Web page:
Without Anderson, no positive tests, no steroid link.

Without Anderson, it's hard to find the case.

"I told coach early on I was having trouble in Spanish."

It would be hard to beat that for quote of the year, considering it came from 73-year-old Ken Mink a day after his basketball comeback ended when he was ruled academically ineligible at Roane State Community College.

Mink failed Spanish, which means Roane isn't ready for the big-time. At any self-respecting university, a tutor would have taken whatever steps necessary to make sure Mink didn't fail Spanish.

Mink, however, is doing his part to establish his credentials as a big-time athlete: He's blaming someone else. There isn't a cousin thrashing about ignorantly with a handful of syringes, but there is this: Mink is blaming the school's administration for not putting through the paperwork on a sociology class he took to get the requisite units after he figured out he was going to fail Spanish.

He said he's "suffering the slings and arrows of administrative injustice."

That's all right, he can just declare for the draft and be done with it. Who needs college?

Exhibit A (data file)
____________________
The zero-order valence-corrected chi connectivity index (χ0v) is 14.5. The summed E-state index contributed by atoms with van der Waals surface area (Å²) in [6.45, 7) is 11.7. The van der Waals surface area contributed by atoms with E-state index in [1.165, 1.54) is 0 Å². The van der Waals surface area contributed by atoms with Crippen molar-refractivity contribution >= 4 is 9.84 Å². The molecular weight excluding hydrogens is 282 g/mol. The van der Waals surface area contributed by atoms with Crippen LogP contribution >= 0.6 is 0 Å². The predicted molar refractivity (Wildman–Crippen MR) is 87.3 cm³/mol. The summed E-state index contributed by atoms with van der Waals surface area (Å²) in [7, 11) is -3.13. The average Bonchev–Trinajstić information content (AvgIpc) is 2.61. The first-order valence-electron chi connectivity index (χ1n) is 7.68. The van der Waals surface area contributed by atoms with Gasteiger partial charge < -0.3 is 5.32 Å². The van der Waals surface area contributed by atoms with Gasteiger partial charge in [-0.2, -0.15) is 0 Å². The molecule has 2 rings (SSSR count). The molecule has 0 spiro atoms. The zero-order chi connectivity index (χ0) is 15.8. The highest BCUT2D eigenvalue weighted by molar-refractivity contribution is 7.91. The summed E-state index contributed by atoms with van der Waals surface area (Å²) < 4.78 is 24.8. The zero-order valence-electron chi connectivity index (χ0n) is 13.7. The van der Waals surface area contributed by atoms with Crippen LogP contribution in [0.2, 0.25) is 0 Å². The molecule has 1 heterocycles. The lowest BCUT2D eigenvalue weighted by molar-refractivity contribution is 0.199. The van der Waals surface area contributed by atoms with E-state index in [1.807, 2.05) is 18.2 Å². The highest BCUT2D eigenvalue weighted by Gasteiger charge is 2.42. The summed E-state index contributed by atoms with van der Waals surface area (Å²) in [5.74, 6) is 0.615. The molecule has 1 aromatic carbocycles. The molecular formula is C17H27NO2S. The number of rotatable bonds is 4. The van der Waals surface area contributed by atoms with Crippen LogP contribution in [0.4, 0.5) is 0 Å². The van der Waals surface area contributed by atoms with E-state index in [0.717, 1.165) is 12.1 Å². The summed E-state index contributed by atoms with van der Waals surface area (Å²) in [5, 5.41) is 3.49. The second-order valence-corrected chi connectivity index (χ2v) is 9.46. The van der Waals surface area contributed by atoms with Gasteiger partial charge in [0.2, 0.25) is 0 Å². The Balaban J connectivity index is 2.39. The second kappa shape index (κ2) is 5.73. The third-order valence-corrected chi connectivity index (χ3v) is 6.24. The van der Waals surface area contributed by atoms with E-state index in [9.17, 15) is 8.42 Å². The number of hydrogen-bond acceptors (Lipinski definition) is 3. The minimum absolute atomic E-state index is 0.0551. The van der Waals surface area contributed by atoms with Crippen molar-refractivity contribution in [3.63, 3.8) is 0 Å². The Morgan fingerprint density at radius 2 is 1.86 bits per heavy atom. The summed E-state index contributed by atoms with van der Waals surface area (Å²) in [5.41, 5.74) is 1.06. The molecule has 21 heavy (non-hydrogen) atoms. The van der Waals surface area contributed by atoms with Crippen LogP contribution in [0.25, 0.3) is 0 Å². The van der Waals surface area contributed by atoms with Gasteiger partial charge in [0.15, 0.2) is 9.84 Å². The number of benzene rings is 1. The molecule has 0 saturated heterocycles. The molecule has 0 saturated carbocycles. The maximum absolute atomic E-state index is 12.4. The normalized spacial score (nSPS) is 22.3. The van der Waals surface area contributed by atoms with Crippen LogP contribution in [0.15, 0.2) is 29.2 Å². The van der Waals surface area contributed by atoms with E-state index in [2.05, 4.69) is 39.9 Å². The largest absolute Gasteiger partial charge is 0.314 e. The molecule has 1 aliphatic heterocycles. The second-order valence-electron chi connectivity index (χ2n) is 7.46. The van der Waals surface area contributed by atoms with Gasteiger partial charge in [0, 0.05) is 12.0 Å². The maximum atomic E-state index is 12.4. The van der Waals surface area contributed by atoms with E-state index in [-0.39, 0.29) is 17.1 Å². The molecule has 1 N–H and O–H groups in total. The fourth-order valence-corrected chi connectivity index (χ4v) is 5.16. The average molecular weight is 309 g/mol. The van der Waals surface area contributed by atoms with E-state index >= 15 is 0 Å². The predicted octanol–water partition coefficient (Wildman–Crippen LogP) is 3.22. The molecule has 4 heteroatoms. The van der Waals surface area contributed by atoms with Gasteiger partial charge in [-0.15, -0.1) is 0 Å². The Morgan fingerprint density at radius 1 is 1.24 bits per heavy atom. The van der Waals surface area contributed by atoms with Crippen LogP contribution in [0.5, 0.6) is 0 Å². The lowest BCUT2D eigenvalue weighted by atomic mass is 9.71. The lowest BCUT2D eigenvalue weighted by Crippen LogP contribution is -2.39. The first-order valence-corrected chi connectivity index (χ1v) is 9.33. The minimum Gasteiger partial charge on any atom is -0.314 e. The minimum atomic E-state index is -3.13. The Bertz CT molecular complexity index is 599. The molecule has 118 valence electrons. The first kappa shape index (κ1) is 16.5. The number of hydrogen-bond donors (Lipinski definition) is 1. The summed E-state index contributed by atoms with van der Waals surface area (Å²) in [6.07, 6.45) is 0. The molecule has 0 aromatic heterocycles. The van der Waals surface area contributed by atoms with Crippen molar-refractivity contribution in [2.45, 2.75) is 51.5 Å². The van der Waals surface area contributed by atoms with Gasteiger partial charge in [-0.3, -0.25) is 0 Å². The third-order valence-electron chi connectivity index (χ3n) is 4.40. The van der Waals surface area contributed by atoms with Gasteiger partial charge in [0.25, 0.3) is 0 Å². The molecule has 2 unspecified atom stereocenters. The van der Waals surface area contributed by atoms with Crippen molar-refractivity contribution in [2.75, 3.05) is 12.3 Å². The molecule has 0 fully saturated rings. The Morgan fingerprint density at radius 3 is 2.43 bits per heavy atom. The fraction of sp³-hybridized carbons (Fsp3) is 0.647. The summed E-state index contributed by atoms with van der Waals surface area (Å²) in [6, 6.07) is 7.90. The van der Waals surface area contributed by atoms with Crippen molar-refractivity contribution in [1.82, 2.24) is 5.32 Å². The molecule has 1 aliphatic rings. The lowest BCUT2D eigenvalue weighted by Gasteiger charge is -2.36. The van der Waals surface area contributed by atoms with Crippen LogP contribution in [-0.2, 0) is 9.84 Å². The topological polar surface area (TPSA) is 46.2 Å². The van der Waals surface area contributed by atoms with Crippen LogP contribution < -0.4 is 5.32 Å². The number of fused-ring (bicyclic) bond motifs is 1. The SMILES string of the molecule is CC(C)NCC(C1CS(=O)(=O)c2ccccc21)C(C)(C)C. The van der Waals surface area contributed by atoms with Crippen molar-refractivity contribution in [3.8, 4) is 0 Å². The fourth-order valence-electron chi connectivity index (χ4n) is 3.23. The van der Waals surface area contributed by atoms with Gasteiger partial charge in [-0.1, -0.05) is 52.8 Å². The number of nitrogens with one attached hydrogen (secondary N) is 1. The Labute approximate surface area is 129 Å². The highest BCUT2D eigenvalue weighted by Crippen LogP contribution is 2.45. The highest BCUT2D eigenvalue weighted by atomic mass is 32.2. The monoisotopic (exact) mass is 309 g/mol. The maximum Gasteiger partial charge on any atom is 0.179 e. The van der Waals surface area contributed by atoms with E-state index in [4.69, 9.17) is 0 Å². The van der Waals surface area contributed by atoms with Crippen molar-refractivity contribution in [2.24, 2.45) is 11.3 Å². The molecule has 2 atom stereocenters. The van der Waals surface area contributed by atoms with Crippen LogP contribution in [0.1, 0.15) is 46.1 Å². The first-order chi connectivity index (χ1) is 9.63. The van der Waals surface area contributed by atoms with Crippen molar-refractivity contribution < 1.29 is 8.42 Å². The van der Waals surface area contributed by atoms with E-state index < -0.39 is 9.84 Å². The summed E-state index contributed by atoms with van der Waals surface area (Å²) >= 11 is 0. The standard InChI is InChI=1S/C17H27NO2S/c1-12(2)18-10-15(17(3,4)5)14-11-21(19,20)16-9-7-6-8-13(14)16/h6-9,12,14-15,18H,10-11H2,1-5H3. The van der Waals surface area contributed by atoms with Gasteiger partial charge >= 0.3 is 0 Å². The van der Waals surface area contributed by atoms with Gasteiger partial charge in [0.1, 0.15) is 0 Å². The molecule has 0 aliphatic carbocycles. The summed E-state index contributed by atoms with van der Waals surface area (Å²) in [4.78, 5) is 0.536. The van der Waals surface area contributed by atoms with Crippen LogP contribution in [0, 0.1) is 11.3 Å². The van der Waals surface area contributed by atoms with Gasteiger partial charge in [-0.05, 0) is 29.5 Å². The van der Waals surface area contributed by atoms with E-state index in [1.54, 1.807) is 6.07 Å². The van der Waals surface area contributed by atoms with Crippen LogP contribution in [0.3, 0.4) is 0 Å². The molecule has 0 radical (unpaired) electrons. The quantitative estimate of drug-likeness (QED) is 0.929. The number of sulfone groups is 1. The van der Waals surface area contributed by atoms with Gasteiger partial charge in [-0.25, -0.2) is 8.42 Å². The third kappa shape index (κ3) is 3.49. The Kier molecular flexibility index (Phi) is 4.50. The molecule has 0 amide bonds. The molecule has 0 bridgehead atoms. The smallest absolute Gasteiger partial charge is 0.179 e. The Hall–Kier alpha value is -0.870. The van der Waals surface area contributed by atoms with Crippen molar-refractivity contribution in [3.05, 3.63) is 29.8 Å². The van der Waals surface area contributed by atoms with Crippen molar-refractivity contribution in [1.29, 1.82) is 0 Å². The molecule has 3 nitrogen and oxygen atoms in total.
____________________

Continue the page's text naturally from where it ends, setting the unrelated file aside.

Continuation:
This Week's List

Yeah, but would he spend a year in prison for him? As Alex Rodriguez's story continued to unravel, it was reported that he spent an inordinate amount of time with trainer Angel Presinal, who is banned from MLB for steroid-related reasons.

You're looking live at BlakeCam, where no move is too insignificant to be overanalyzed: I've seen more of Blake Griffin since he got hurt than I ever did when he played.

And so he is forced to ask himself the musical question, "How do I like no deal at all?" Odalis Perez signed a minor-league deal with the Nationals on Feb. 5 that would have paid him $850,000 if he made the team, but between then and the start of spring training he decided he didn't like the deal and didn't report to spring training, so on Monday the Nationals cut him altogether.

Just for the heck of it: Granville Waiters.

And you know what? Gminski used to do that all the time, and they didn't call it then either: The non-call on Elliot Williams' creative travel in the Duke-Wake Forest game was an immediate YouTube favorite for the anti-Duke crowd.

Is this extortion or team-first unselfishness? Donovan McNabb is reportedly willing to hold up talks on a contract extension unless the Eagles agree to upgrade the roster with free-agent signings.

And finally, Marbury missed a lot of practices for D'Antoni, so the least he can do is return the favor: Knicks coach Mike D'Antoni will have to miss practice Tuesday to attend an arbitration hearing related to Stephon Marbury's grievance against the team.

ESPN The Magazine senior writer Tim Keown co-wrote Josh Hamilton's autobiography, "Beyond Belief: Finding the Strength to Come Back," which is available on Sound off to Tim here.